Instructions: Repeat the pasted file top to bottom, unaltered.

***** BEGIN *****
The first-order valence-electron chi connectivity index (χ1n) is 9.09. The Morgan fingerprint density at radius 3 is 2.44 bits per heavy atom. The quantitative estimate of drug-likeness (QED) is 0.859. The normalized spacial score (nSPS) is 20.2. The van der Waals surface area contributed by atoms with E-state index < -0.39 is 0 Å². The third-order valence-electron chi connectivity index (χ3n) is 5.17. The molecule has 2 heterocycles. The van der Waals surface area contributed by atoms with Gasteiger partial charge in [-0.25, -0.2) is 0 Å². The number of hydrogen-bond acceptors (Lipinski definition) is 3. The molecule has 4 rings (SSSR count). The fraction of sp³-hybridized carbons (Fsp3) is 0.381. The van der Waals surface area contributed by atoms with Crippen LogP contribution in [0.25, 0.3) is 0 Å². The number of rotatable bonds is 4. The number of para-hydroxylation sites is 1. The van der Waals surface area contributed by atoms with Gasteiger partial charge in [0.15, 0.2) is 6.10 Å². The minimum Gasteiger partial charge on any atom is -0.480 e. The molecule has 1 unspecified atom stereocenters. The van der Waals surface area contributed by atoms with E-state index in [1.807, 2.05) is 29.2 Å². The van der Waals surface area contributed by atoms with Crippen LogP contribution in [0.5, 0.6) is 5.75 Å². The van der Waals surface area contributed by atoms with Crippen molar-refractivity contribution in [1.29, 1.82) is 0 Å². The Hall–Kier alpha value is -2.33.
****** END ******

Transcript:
The first-order valence-electron chi connectivity index (χ1n) is 9.09. The Morgan fingerprint density at radius 3 is 2.44 bits per heavy atom. The quantitative estimate of drug-likeness (QED) is 0.859. The normalized spacial score (nSPS) is 20.2. The van der Waals surface area contributed by atoms with E-state index < -0.39 is 0 Å². The third-order valence-electron chi connectivity index (χ3n) is 5.17. The molecule has 2 heterocycles. The van der Waals surface area contributed by atoms with Gasteiger partial charge in [-0.25, -0.2) is 0 Å². The number of hydrogen-bond acceptors (Lipinski definition) is 3. The molecule has 4 rings (SSSR count). The fraction of sp³-hybridized carbons (Fsp3) is 0.381. The van der Waals surface area contributed by atoms with Crippen LogP contribution in [0.25, 0.3) is 0 Å². The number of rotatable bonds is 4. The number of para-hydroxylation sites is 1. The van der Waals surface area contributed by atoms with Gasteiger partial charge in [0.15, 0.2) is 6.10 Å². The minimum Gasteiger partial charge on any atom is -0.480 e. The molecule has 1 unspecified atom stereocenters. The van der Waals surface area contributed by atoms with E-state index in [1.807, 2.05) is 29.2 Å². The van der Waals surface area contributed by atoms with Crippen LogP contribution in [0.5, 0.6) is 5.75 Å². The van der Waals surface area contributed by atoms with Crippen molar-refractivity contribution in [1.29, 1.82) is 0 Å². The Hall–Kier alpha value is -2.33.